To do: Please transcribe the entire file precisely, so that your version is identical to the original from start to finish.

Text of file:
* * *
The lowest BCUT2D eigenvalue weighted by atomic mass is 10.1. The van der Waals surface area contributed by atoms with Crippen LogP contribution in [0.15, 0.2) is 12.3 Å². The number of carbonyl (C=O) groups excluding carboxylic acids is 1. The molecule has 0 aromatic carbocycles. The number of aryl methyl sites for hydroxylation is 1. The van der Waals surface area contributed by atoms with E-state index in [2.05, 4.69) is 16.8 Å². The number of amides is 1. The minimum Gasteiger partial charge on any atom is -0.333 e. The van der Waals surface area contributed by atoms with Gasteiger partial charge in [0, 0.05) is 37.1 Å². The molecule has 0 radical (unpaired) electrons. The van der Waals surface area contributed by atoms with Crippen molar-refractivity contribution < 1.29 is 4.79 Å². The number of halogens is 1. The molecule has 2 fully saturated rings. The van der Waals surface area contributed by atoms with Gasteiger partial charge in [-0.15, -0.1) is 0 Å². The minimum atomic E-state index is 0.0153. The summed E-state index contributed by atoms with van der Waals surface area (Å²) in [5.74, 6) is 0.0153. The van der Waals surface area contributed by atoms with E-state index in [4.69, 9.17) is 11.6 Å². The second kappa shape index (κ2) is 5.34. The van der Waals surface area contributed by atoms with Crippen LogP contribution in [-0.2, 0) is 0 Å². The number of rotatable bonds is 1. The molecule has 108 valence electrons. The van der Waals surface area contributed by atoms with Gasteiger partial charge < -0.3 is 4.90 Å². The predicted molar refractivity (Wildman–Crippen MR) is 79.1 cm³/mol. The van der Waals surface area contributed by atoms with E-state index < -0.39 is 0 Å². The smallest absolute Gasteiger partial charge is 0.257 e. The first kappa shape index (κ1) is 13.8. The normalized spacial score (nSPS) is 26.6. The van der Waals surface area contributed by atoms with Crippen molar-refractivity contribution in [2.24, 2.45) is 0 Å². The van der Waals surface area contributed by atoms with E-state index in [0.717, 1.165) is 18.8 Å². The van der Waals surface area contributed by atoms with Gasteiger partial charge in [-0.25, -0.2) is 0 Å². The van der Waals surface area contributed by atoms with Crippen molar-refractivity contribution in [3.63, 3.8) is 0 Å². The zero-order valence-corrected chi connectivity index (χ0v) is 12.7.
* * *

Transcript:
The lowest BCUT2D eigenvalue weighted by atomic mass is 10.1. The van der Waals surface area contributed by atoms with Crippen LogP contribution in [0.15, 0.2) is 12.3 Å². The number of carbonyl (C=O) groups excluding carboxylic acids is 1. The molecule has 0 aromatic carbocycles. The number of aryl methyl sites for hydroxylation is 1. The van der Waals surface area contributed by atoms with E-state index in [2.05, 4.69) is 16.8 Å². The number of amides is 1. The minimum Gasteiger partial charge on any atom is -0.333 e. The van der Waals surface area contributed by atoms with Gasteiger partial charge in [0, 0.05) is 37.1 Å². The molecule has 0 radical (unpaired) electrons. The van der Waals surface area contributed by atoms with Crippen molar-refractivity contribution < 1.29 is 4.79 Å². The number of halogens is 1. The molecule has 2 fully saturated rings. The van der Waals surface area contributed by atoms with Gasteiger partial charge in [-0.15, -0.1) is 0 Å². The minimum atomic E-state index is 0.0153. The summed E-state index contributed by atoms with van der Waals surface area (Å²) in [5.74, 6) is 0.0153. The van der Waals surface area contributed by atoms with E-state index in [4.69, 9.17) is 11.6 Å². The second kappa shape index (κ2) is 5.34. The van der Waals surface area contributed by atoms with Crippen LogP contribution in [-0.2, 0) is 0 Å². The number of rotatable bonds is 1. The molecule has 108 valence electrons. The van der Waals surface area contributed by atoms with Gasteiger partial charge < -0.3 is 4.90 Å². The predicted molar refractivity (Wildman–Crippen MR) is 79.1 cm³/mol. The van der Waals surface area contributed by atoms with E-state index < -0.39 is 0 Å². The smallest absolute Gasteiger partial charge is 0.257 e. The first kappa shape index (κ1) is 13.8. The normalized spacial score (nSPS) is 26.6. The van der Waals surface area contributed by atoms with Crippen molar-refractivity contribution in [2.24, 2.45) is 0 Å². The van der Waals surface area contributed by atoms with E-state index in [0.717, 1.165) is 18.8 Å². The van der Waals surface area contributed by atoms with Gasteiger partial charge in [-0.25, -0.2) is 0 Å². The van der Waals surface area contributed by atoms with Crippen molar-refractivity contribution in [3.63, 3.8) is 0 Å². The zero-order valence-corrected chi connectivity index (χ0v) is 12.7.